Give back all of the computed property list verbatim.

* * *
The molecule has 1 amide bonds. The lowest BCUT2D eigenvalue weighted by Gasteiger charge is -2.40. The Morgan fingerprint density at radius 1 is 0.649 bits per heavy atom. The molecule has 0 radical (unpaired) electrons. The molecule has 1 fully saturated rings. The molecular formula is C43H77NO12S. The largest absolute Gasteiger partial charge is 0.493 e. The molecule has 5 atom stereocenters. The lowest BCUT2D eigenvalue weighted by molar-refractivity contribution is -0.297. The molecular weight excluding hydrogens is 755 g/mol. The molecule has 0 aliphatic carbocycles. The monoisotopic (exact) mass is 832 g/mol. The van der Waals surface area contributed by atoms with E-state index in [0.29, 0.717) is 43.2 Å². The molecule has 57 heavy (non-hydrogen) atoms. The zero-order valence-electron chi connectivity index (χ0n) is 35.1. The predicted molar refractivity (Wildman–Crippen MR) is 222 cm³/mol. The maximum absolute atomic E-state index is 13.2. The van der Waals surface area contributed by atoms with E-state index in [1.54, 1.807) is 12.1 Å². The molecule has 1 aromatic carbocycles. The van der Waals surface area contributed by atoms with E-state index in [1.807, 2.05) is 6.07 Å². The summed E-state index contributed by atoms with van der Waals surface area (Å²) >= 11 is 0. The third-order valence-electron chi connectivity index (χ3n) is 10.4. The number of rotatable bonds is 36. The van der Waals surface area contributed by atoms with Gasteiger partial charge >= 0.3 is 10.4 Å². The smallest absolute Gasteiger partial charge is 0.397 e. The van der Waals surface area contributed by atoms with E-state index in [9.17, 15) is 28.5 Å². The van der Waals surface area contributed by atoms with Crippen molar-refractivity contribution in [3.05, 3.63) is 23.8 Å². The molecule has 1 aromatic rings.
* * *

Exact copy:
The molecule has 1 amide bonds. The lowest BCUT2D eigenvalue weighted by Gasteiger charge is -2.40. The Morgan fingerprint density at radius 1 is 0.649 bits per heavy atom. The molecule has 0 radical (unpaired) electrons. The molecule has 1 fully saturated rings. The molecular formula is C43H77NO12S. The largest absolute Gasteiger partial charge is 0.493 e. The molecule has 5 atom stereocenters. The lowest BCUT2D eigenvalue weighted by molar-refractivity contribution is -0.297. The molecular weight excluding hydrogens is 755 g/mol. The molecule has 0 aliphatic carbocycles. The monoisotopic (exact) mass is 832 g/mol. The van der Waals surface area contributed by atoms with E-state index in [0.29, 0.717) is 43.2 Å². The molecule has 57 heavy (non-hydrogen) atoms. The zero-order valence-electron chi connectivity index (χ0n) is 35.1. The predicted molar refractivity (Wildman–Crippen MR) is 222 cm³/mol. The maximum absolute atomic E-state index is 13.2. The van der Waals surface area contributed by atoms with E-state index in [1.54, 1.807) is 12.1 Å². The molecule has 1 aromatic carbocycles. The van der Waals surface area contributed by atoms with E-state index in [1.807, 2.05) is 6.07 Å². The summed E-state index contributed by atoms with van der Waals surface area (Å²) >= 11 is 0. The third-order valence-electron chi connectivity index (χ3n) is 10.4. The number of rotatable bonds is 36. The van der Waals surface area contributed by atoms with Gasteiger partial charge >= 0.3 is 10.4 Å². The smallest absolute Gasteiger partial charge is 0.397 e. The van der Waals surface area contributed by atoms with E-state index in [9.17, 15) is 28.5 Å². The van der Waals surface area contributed by atoms with Crippen molar-refractivity contribution in [3.05, 3.63) is 23.8 Å². The molecule has 1 aromatic rings.